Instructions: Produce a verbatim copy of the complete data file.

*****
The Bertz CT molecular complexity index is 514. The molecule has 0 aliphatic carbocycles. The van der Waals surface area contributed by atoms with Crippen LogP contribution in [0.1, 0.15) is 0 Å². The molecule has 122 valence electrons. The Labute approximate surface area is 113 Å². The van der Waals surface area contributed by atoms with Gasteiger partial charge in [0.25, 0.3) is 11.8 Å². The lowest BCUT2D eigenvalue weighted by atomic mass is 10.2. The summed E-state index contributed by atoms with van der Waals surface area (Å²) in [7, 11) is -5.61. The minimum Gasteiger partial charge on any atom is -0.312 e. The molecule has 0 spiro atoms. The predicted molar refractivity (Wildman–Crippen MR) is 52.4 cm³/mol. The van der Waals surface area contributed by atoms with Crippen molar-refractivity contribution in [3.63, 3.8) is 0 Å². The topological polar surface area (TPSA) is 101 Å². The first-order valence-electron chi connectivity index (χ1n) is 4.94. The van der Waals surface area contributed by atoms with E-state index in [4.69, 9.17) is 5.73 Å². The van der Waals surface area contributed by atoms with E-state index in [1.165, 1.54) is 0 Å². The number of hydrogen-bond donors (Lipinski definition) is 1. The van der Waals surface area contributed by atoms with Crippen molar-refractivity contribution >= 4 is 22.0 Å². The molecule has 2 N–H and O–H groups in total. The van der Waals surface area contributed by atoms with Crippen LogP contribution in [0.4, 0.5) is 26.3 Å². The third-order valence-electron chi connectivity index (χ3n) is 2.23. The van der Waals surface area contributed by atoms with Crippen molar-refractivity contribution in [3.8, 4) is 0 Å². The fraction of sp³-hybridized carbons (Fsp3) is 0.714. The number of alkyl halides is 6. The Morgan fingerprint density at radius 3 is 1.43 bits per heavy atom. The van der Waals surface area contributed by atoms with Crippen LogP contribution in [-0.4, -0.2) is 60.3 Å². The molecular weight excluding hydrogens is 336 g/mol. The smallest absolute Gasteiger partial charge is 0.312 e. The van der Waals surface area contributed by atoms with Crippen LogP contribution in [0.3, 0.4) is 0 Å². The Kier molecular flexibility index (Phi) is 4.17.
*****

The Bertz CT molecular complexity index is 514. The molecule has 0 aliphatic carbocycles. The van der Waals surface area contributed by atoms with Crippen LogP contribution in [0.1, 0.15) is 0 Å². The molecule has 122 valence electrons. The Labute approximate surface area is 113 Å². The van der Waals surface area contributed by atoms with Gasteiger partial charge in [0.25, 0.3) is 11.8 Å². The lowest BCUT2D eigenvalue weighted by atomic mass is 10.2. The summed E-state index contributed by atoms with van der Waals surface area (Å²) in [7, 11) is -5.61. The minimum Gasteiger partial charge on any atom is -0.312 e. The molecule has 0 spiro atoms. The predicted molar refractivity (Wildman–Crippen MR) is 52.4 cm³/mol. The van der Waals surface area contributed by atoms with Crippen molar-refractivity contribution in [3.63, 3.8) is 0 Å². The topological polar surface area (TPSA) is 101 Å². The first-order valence-electron chi connectivity index (χ1n) is 4.94. The van der Waals surface area contributed by atoms with E-state index in [4.69, 9.17) is 5.73 Å². The van der Waals surface area contributed by atoms with E-state index in [1.165, 1.54) is 0 Å². The number of hydrogen-bond donors (Lipinski definition) is 1. The van der Waals surface area contributed by atoms with Crippen molar-refractivity contribution >= 4 is 22.0 Å². The molecule has 2 N–H and O–H groups in total. The van der Waals surface area contributed by atoms with Crippen LogP contribution in [0.4, 0.5) is 26.3 Å². The third-order valence-electron chi connectivity index (χ3n) is 2.23. The van der Waals surface area contributed by atoms with Crippen molar-refractivity contribution in [3.8, 4) is 0 Å². The fraction of sp³-hybridized carbons (Fsp3) is 0.714. The number of alkyl halides is 6. The Morgan fingerprint density at radius 3 is 1.43 bits per heavy atom. The van der Waals surface area contributed by atoms with Crippen LogP contribution in [-0.4, -0.2) is 60.3 Å². The molecular weight excluding hydrogens is 336 g/mol. The smallest absolute Gasteiger partial charge is 0.312 e. The van der Waals surface area contributed by atoms with Crippen LogP contribution in [0.3, 0.4) is 0 Å². The Kier molecular flexibility index (Phi) is 4.17.